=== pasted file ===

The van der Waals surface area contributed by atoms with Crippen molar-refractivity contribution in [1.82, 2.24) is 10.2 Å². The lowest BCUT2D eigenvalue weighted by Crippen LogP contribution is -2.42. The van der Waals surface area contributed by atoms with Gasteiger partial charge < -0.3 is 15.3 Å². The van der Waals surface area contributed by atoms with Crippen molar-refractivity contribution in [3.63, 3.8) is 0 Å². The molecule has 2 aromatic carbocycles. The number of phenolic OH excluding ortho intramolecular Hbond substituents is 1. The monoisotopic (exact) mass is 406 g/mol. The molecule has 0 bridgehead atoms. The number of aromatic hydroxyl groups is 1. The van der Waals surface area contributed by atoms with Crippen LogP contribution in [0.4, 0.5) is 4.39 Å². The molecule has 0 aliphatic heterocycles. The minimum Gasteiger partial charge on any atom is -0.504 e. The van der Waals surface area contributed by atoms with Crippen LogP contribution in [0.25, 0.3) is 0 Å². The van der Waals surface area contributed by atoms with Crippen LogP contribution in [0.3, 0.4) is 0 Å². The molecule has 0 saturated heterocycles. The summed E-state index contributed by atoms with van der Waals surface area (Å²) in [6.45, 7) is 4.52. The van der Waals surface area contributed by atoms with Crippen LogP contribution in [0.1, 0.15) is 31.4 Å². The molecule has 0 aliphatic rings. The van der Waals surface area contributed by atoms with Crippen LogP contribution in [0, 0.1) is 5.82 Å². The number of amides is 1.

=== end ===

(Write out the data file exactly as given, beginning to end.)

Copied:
The van der Waals surface area contributed by atoms with Crippen molar-refractivity contribution in [1.82, 2.24) is 10.2 Å². The lowest BCUT2D eigenvalue weighted by Crippen LogP contribution is -2.42. The van der Waals surface area contributed by atoms with Gasteiger partial charge < -0.3 is 15.3 Å². The van der Waals surface area contributed by atoms with Crippen molar-refractivity contribution in [3.63, 3.8) is 0 Å². The molecule has 2 aromatic carbocycles. The number of phenolic OH excluding ortho intramolecular Hbond substituents is 1. The monoisotopic (exact) mass is 406 g/mol. The molecule has 0 bridgehead atoms. The number of aromatic hydroxyl groups is 1. The van der Waals surface area contributed by atoms with Crippen LogP contribution in [0.4, 0.5) is 4.39 Å². The molecule has 0 aliphatic heterocycles. The minimum Gasteiger partial charge on any atom is -0.504 e. The van der Waals surface area contributed by atoms with Crippen LogP contribution in [0.25, 0.3) is 0 Å². The van der Waals surface area contributed by atoms with Crippen LogP contribution in [0.3, 0.4) is 0 Å². The molecule has 0 saturated heterocycles. The summed E-state index contributed by atoms with van der Waals surface area (Å²) in [6.45, 7) is 4.52. The van der Waals surface area contributed by atoms with Crippen LogP contribution in [0.1, 0.15) is 31.4 Å². The molecule has 0 aliphatic rings. The van der Waals surface area contributed by atoms with Crippen LogP contribution in [0, 0.1) is 5.82 Å². The number of amides is 1.